Courts may release marijuana dispensary licenses
It could be a huge day for the state's maligned marijuana industry.
- The Cook County Circuit Court may remove the injunction that's been keeping 185 social equity applicants from receiving their dispensary licenses.
Why it matters: Illinois set out to be the nation's most socially equitable cannabis state after legalizing marijuana in 2019. But almost three years later, the state has almost no operating minority owned dispensaries.
Context: After a confusing lottery process, a lawsuit was filed in court, where a judge ruled to halt all new licenses until the process played out.
Driving the news: The applicant who originally filed the lawsuit was actually awarded two licenses after the state fixed the application process, but now wants the court to lift the stay.
- It wasn't lifted because the lawsuit was still active.
What they're saying: "Illinois is way behind where it wanted to be on owner diversity, product availability, industry revenue growth and more because of the stay," Grown In editor Mike Fourcher tells Axios.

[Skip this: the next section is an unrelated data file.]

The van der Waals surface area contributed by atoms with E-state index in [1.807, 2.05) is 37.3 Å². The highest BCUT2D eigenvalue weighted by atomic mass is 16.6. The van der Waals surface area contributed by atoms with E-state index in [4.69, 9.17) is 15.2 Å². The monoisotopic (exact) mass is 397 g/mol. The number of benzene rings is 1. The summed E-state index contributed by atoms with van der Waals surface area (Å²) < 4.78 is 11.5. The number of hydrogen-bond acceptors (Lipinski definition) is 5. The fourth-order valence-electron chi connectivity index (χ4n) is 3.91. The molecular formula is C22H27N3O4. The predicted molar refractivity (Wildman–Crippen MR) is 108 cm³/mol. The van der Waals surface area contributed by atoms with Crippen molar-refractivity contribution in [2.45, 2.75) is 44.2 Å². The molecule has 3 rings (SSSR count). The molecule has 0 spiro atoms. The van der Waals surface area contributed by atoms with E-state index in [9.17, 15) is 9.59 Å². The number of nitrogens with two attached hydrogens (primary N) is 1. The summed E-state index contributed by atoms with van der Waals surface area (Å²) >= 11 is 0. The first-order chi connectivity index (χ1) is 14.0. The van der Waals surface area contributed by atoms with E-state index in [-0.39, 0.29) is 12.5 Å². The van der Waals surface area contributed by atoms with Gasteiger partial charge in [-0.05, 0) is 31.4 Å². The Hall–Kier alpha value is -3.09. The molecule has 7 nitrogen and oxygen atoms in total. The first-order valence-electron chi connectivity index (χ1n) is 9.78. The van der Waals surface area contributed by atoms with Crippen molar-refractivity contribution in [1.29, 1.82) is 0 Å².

- "I hope the judge removes the stay and the state goes along with it because there are still no minorities in the cannabis business," former state senator and dispensary license-holder Ricky Hendon tells Axios.
What's next: If the stay is removed, the 185 minority applicants can proceed in setting up their businesses, finding space and opening dispensaries. But it's been almost 29 months and many businesses could be out of money.
- "Will all those social equity teams just sell their licenses?" Fourcher asks. "Lots of large out-of-state companies are counting on that to build their Illinois presence at fire sale prices."
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